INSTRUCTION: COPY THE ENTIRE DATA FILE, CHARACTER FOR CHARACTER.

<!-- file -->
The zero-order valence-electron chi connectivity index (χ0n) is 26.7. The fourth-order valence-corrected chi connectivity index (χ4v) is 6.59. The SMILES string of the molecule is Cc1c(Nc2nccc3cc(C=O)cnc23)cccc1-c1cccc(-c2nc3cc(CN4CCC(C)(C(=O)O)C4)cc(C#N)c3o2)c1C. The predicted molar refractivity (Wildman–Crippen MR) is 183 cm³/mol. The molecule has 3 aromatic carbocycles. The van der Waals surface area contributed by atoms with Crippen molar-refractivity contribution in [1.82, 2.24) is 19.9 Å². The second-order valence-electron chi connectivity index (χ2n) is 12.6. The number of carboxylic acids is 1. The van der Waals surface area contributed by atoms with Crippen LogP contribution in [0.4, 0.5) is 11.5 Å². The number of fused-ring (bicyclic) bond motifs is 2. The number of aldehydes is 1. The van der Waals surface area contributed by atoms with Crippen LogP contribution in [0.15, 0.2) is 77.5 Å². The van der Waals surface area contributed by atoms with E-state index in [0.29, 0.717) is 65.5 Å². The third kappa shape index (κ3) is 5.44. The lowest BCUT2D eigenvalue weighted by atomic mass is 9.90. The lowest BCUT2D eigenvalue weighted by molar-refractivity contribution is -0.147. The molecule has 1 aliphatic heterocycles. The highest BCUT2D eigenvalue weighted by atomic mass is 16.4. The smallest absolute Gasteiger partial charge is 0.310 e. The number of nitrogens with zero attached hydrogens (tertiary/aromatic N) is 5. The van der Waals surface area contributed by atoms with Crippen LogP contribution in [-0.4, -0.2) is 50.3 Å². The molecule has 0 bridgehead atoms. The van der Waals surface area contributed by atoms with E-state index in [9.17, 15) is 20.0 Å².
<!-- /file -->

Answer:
The zero-order valence-electron chi connectivity index (χ0n) is 26.7. The fourth-order valence-corrected chi connectivity index (χ4v) is 6.59. The SMILES string of the molecule is Cc1c(Nc2nccc3cc(C=O)cnc23)cccc1-c1cccc(-c2nc3cc(CN4CCC(C)(C(=O)O)C4)cc(C#N)c3o2)c1C. The predicted molar refractivity (Wildman–Crippen MR) is 183 cm³/mol. The molecule has 3 aromatic carbocycles. The van der Waals surface area contributed by atoms with Crippen molar-refractivity contribution in [1.82, 2.24) is 19.9 Å². The second-order valence-electron chi connectivity index (χ2n) is 12.6. The number of carboxylic acids is 1. The van der Waals surface area contributed by atoms with Crippen LogP contribution in [0.4, 0.5) is 11.5 Å². The number of fused-ring (bicyclic) bond motifs is 2. The number of aldehydes is 1. The van der Waals surface area contributed by atoms with Crippen LogP contribution in [0.15, 0.2) is 77.5 Å². The van der Waals surface area contributed by atoms with E-state index in [0.29, 0.717) is 65.5 Å². The third kappa shape index (κ3) is 5.44. The lowest BCUT2D eigenvalue weighted by atomic mass is 9.90. The lowest BCUT2D eigenvalue weighted by molar-refractivity contribution is -0.147. The molecule has 1 aliphatic heterocycles. The highest BCUT2D eigenvalue weighted by atomic mass is 16.4. The smallest absolute Gasteiger partial charge is 0.310 e. The number of nitrogens with zero attached hydrogens (tertiary/aromatic N) is 5. The van der Waals surface area contributed by atoms with Crippen LogP contribution in [-0.4, -0.2) is 50.3 Å². The molecule has 0 bridgehead atoms. The van der Waals surface area contributed by atoms with E-state index in [9.17, 15) is 20.0 Å².